Sleep Apnea Surgery: Long-Term Care

Maintaining a Healthy Weight May Be Helpful

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Sleep apnea surgery can improve or alleviate obstructive sleep apnea in many patients. Almost all sleep surgery research studies have evaluated results at three to six months following surgery, and this is the typical time that a patient would have a postoperative sleep study to evaluate the results of surgery.

Most patients show improvements in sleep apnea at this time, with the improvements greater in some patients than others. However, the goal of any surgery is to obtain long-term results, so it is important to consider how to maintain the benefits of surgery over time.

Sleep apnea treatment
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Benefits of Surgery

There are no studies that examine the best way to improve or at least maintain the benefits of surgery. That being said, clinical experience with patients identifies several factors that can improve or worsen sleep apnea.

Changes in Body Weight

Improving obstructive sleep apnea can improve sleep quality and energy level, allowing patients to increase physical activity. Some patients also experience a decrease in calorie intake, similar to the changes seen in studies that restrict sleep and then allow an increase back to normal sleep time.

Both of these can result in weight loss, which would be a major factor in improving results of surgery. The opposite is also often true, as weight gain would decrease the benefits of surgery.

Changes in Body Position

Positional sleep apnea is common and generally described as occurring when sleep apnea is at least twice as bad when someone is sleeping on their back, compared to not sleeping on their back. In some cases, surgery can lead to a situation in which changes in body position are even more helpful after surgery than they were before surgery. 


This has not been studied well for sleep apnea surgery or any treatment, but we do know that obstructive sleep apnea is more common as people age, at least up to 60 years of age, when the prevalence stabilizes.

Weight gain that often occurs with aging is an important part of this increase in sleep apnea, but natural relaxation changes in the body’s soft tissues (often called tissue laxity) likely play a role.

Possible Future Surgeries

Sleep apnea surgery does not routinely need to be repeated. However, if surgery does not achieve results that are good enough, or if the results decrease over time, additional treatment may be needed. It is important to consider the full range of treatments, including positive airway pressure therapy (PAP), additional surgery, or oral appliance mouthpieces.

Some patients may find that surgery helps them tolerate PAP more easily. Surgery may open the space for breathing enough so that their PAP pressures are lower or otherwise make PAP more comfortable. Because of this, a repeat PAP trial after surgery can be successful if surgery did not alleviate the obstructive sleep apnea.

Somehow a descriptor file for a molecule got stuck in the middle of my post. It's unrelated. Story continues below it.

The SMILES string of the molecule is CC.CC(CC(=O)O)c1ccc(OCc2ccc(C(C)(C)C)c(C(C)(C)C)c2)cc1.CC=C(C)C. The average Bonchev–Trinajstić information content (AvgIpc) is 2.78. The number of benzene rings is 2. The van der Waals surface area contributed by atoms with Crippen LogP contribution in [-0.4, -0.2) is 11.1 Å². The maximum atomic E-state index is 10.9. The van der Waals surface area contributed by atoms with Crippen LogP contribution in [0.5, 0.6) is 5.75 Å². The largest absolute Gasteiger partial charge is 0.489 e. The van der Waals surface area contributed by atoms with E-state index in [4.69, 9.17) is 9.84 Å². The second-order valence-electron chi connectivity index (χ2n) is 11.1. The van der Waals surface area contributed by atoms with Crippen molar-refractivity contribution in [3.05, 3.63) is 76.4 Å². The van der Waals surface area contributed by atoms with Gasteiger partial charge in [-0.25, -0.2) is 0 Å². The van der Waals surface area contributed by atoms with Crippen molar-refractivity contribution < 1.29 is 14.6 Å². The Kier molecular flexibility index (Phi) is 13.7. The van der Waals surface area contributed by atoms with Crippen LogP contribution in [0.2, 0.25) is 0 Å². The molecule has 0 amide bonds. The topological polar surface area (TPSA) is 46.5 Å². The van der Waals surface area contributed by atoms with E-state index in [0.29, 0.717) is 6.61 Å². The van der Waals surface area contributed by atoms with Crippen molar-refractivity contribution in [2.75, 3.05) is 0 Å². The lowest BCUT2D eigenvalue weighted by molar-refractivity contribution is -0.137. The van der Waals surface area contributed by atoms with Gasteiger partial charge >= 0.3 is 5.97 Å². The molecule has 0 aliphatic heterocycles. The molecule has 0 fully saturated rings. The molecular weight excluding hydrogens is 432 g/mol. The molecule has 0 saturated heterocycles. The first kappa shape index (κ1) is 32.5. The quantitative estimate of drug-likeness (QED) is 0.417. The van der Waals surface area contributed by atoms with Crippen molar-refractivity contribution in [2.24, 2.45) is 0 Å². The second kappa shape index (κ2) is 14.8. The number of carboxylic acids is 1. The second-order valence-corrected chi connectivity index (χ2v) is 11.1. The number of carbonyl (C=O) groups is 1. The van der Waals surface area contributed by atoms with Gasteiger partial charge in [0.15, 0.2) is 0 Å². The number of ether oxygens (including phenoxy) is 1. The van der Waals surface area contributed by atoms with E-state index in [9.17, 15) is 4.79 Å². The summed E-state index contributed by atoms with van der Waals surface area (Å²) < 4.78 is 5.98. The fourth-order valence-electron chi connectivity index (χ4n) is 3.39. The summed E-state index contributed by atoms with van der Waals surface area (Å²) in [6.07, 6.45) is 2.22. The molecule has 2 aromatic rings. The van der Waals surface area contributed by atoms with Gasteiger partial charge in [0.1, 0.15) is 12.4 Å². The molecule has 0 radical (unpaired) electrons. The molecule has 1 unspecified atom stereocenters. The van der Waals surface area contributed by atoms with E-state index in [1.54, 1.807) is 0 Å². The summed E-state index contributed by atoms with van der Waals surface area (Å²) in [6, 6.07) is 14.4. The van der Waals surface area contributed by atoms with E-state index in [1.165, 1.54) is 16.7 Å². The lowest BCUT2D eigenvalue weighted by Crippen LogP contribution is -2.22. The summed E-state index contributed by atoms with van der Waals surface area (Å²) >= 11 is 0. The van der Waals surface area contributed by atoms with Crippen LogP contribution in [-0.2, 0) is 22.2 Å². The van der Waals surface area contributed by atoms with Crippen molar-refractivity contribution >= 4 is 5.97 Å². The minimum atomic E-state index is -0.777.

If the repeat PAP trial is not successful, the next step is to determine what is causing the persistent obstructive sleep apnea to identify other treatments (typically surgery and/or oral appliance mouthpieces) that may be appropriate. 

Drug-induced sleep endoscopy is an evaluation procedure that involves sedating patients in a controlled setting (generally the operating room or an endoscopy suite). Drug-induced sleep endoscopy is designed to reproduce the blockage of breathing in the throat that occurs in patients with obstructive sleep apnea, similar to natural sleep.

The choice of treatment options may be based on the cause(s) of this blockage of breathing. Drug-induced sleep endoscopy can be performed before any surgery but may be especially helpful for patients who have obstructive sleep apnea after previous surgery.  

Lifestyle Adjustments

Lifestyle changes can be the key to weight loss—or at least avoiding weight gain. These include increasing physical activity and decreasing calorie intake, as mentioned above.

A Word From Verywell

Long-term results are important in obstructive sleep apnea, but studies on long-term outcomes are not clear for any treatment (not just for surgery). Sleep apnea surgery decisions are based on the research that has been done, evaluating results at three to six months following surgery

Beyond this point in time, our limited understanding suggests that the benefits may be affected by changes in body weight, changes in body position, and the natural aging process.

1 Source
Verywell Health uses only high-quality sources, including peer-reviewed studies, to support the facts within our articles. Read our editorial process to learn more about how we fact-check and keep our content accurate, reliable, and trustworthy.
  1. Kezirian EJ. Nonresponders to pharyngeal surgery for obstructive sleep apnea: insights from drug-induced sleep endoscopyLaryngoscope. 2011;121(6):1320-1326. doi:10.1002/lary.21749

Additional Reading

By Eric Kezirian, MD, MPH
Eric J. Kezirian, MD, MPH, is ​board-certified in otolaryngology–head and neck surgery and sleep medicine.